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Numbers and pictures

Visualising data

I've always had a visual brain, have a bit of a penchant for reading maps and used to work in television journalism. So I've never felt confined to conveying information by the written word. So it's little surprise that I like the smart use of graphics to illustrate complicated points. I like infographics which usually convey lots of disparate information into a connected flow but also great diagrams, maps and charts that convey a point more powerfully than any spreadsheet ever could. The British Library currently has a small, free exhibition called Beautiful Science - picturing data, inspiring insight. Or to use a term of the moment, "data visualisation". It's not worth a visit in its own right but if you're passing then you may enjoy it (the Georgians exhibition is also fab - I learnt a lot about the origins of much of the popular culture we share today).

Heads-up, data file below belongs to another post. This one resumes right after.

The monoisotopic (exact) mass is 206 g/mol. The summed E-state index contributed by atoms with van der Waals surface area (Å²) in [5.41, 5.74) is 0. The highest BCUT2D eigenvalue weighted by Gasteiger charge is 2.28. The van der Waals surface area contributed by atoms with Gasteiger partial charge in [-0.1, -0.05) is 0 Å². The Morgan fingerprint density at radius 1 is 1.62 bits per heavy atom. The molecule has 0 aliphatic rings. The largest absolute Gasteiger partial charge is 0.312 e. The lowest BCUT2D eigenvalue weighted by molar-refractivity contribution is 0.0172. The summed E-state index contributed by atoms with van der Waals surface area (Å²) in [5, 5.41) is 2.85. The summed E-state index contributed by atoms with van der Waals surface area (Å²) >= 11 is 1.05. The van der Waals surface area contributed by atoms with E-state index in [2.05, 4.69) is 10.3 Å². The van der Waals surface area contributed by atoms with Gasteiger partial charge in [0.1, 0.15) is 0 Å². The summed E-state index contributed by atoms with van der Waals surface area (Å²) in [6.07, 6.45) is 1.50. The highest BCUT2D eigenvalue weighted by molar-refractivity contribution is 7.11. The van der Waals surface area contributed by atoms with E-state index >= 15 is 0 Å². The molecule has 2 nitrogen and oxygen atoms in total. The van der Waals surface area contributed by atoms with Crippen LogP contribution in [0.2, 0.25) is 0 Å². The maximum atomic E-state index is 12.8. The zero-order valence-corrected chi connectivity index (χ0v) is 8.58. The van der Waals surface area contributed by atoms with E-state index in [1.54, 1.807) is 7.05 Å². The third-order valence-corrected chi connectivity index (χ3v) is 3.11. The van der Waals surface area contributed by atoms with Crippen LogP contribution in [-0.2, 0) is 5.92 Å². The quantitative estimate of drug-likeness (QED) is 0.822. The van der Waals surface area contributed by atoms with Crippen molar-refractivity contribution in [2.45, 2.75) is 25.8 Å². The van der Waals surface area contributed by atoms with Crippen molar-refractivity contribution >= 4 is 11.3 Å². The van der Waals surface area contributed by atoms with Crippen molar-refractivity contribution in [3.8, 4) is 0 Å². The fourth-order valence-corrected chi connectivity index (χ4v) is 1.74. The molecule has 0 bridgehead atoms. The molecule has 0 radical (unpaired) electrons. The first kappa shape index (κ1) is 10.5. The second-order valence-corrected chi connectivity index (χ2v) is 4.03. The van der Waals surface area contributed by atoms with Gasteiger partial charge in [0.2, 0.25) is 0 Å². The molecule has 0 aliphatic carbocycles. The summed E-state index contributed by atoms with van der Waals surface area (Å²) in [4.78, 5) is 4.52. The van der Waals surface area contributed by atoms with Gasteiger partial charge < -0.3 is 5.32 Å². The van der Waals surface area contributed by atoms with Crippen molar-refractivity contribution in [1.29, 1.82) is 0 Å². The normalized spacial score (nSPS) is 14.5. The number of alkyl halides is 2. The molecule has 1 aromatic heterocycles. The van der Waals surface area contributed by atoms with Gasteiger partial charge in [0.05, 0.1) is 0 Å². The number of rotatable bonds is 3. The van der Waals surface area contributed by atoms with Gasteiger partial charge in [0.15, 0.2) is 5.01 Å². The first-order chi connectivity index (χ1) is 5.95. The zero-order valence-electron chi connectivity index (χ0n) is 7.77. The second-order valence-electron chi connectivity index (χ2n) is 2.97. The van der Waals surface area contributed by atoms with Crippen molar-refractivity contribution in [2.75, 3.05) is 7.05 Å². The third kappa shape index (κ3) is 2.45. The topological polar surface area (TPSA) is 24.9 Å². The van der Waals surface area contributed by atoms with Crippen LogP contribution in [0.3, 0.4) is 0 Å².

Back at Beautiful Science there were a whole series of really interesting maps, produced for Public Health England by the Ordnance Survey. You're hit with the impression that public health is a postcode lottery in this country. These so-called cartograms, which distort the shape of geographic regions to make their areas proportional to their populations, are used in PHE's annual report. I'd like to ask a good graphic designer to have some fun making them more eye catching for campaign purposes. Wouldn't this diagram of fast food outlet concentrations look more (un)appealing if the unhealthiest areas looked like they were oozing fat whilst the areas with fewer junk food eateries had an appearance which conjured up lean and wholesome food?


More could be done to bring this map to life, but it makes its point well. Londoners are living in fast food hell; Manchester is swimming in oil too, by looks of things.

Julie Kangisser